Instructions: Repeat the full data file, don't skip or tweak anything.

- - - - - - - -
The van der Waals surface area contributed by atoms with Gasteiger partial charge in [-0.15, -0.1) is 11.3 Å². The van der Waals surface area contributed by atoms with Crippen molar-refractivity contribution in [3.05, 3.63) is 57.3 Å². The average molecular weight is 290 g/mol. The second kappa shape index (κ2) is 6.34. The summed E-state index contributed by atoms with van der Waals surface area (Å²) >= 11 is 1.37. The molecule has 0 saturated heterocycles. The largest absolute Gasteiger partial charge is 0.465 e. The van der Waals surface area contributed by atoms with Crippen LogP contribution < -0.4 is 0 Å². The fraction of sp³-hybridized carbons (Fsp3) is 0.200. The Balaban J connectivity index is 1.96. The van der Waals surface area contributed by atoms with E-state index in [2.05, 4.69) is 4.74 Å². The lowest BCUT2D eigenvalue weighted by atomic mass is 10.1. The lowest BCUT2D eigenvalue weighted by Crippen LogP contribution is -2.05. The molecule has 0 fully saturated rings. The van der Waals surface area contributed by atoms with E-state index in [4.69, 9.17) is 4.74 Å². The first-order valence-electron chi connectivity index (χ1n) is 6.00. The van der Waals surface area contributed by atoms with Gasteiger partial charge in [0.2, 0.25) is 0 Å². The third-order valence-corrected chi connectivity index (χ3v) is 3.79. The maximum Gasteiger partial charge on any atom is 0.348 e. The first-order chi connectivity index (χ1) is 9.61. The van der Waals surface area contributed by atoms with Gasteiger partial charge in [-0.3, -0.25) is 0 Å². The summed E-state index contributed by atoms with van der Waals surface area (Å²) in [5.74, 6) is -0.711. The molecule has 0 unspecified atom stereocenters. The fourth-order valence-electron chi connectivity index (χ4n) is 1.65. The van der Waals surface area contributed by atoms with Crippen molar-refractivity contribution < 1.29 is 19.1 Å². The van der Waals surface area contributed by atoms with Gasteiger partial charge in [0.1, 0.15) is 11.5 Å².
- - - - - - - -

The van der Waals surface area contributed by atoms with Gasteiger partial charge in [-0.15, -0.1) is 11.3 Å². The van der Waals surface area contributed by atoms with Crippen molar-refractivity contribution in [3.05, 3.63) is 57.3 Å². The average molecular weight is 290 g/mol. The second kappa shape index (κ2) is 6.34. The summed E-state index contributed by atoms with van der Waals surface area (Å²) >= 11 is 1.37. The molecule has 0 saturated heterocycles. The largest absolute Gasteiger partial charge is 0.465 e. The van der Waals surface area contributed by atoms with Crippen LogP contribution < -0.4 is 0 Å². The fraction of sp³-hybridized carbons (Fsp3) is 0.200. The Balaban J connectivity index is 1.96. The van der Waals surface area contributed by atoms with E-state index in [2.05, 4.69) is 4.74 Å². The lowest BCUT2D eigenvalue weighted by atomic mass is 10.1. The lowest BCUT2D eigenvalue weighted by Crippen LogP contribution is -2.05. The molecule has 0 fully saturated rings. The van der Waals surface area contributed by atoms with E-state index in [4.69, 9.17) is 4.74 Å². The first-order valence-electron chi connectivity index (χ1n) is 6.00. The van der Waals surface area contributed by atoms with Gasteiger partial charge in [0.2, 0.25) is 0 Å². The third-order valence-corrected chi connectivity index (χ3v) is 3.79. The maximum Gasteiger partial charge on any atom is 0.348 e. The first-order chi connectivity index (χ1) is 9.61. The van der Waals surface area contributed by atoms with Gasteiger partial charge in [-0.3, -0.25) is 0 Å². The summed E-state index contributed by atoms with van der Waals surface area (Å²) in [5.74, 6) is -0.711. The molecule has 0 unspecified atom stereocenters. The fourth-order valence-electron chi connectivity index (χ4n) is 1.65. The van der Waals surface area contributed by atoms with Crippen molar-refractivity contribution < 1.29 is 19.1 Å². The van der Waals surface area contributed by atoms with Gasteiger partial charge in [0.1, 0.15) is 11.5 Å².